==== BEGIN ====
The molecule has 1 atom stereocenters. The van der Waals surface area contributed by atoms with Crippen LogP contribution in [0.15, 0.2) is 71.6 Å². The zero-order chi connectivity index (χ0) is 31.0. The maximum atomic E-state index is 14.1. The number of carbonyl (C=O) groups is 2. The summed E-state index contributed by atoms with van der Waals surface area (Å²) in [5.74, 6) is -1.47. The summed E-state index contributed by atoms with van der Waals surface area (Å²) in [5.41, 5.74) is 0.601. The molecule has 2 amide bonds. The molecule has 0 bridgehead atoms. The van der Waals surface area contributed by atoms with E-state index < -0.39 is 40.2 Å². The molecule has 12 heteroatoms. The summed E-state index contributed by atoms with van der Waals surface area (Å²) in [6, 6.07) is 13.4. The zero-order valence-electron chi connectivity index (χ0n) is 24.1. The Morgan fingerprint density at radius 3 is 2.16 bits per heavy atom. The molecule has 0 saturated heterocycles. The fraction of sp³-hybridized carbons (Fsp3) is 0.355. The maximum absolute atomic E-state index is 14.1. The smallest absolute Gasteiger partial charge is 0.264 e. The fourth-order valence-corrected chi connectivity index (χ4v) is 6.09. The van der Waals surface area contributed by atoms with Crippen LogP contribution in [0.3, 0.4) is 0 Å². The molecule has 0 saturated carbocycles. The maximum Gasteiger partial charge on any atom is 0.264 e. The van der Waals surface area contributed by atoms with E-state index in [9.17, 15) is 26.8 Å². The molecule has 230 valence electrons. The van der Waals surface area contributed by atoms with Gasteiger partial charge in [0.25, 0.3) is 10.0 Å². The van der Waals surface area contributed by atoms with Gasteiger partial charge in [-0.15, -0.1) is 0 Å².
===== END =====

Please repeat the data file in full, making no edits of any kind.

The molecule has 1 atom stereocenters. The van der Waals surface area contributed by atoms with Crippen LogP contribution in [0.15, 0.2) is 71.6 Å². The zero-order chi connectivity index (χ0) is 31.0. The maximum atomic E-state index is 14.1. The number of carbonyl (C=O) groups is 2. The summed E-state index contributed by atoms with van der Waals surface area (Å²) in [5.74, 6) is -1.47. The summed E-state index contributed by atoms with van der Waals surface area (Å²) in [5.41, 5.74) is 0.601. The molecule has 2 amide bonds. The molecule has 0 bridgehead atoms. The van der Waals surface area contributed by atoms with E-state index < -0.39 is 40.2 Å². The molecule has 12 heteroatoms. The summed E-state index contributed by atoms with van der Waals surface area (Å²) in [6, 6.07) is 13.4. The zero-order valence-electron chi connectivity index (χ0n) is 24.1. The Morgan fingerprint density at radius 3 is 2.16 bits per heavy atom. The molecule has 0 saturated heterocycles. The fraction of sp³-hybridized carbons (Fsp3) is 0.355. The maximum absolute atomic E-state index is 14.1. The smallest absolute Gasteiger partial charge is 0.264 e. The fourth-order valence-corrected chi connectivity index (χ4v) is 6.09. The van der Waals surface area contributed by atoms with Crippen LogP contribution in [0.3, 0.4) is 0 Å². The molecule has 0 saturated carbocycles. The maximum Gasteiger partial charge on any atom is 0.264 e. The van der Waals surface area contributed by atoms with E-state index in [9.17, 15) is 26.8 Å². The molecule has 230 valence electrons. The van der Waals surface area contributed by atoms with Gasteiger partial charge in [0.25, 0.3) is 10.0 Å². The van der Waals surface area contributed by atoms with Gasteiger partial charge in [-0.15, -0.1) is 0 Å².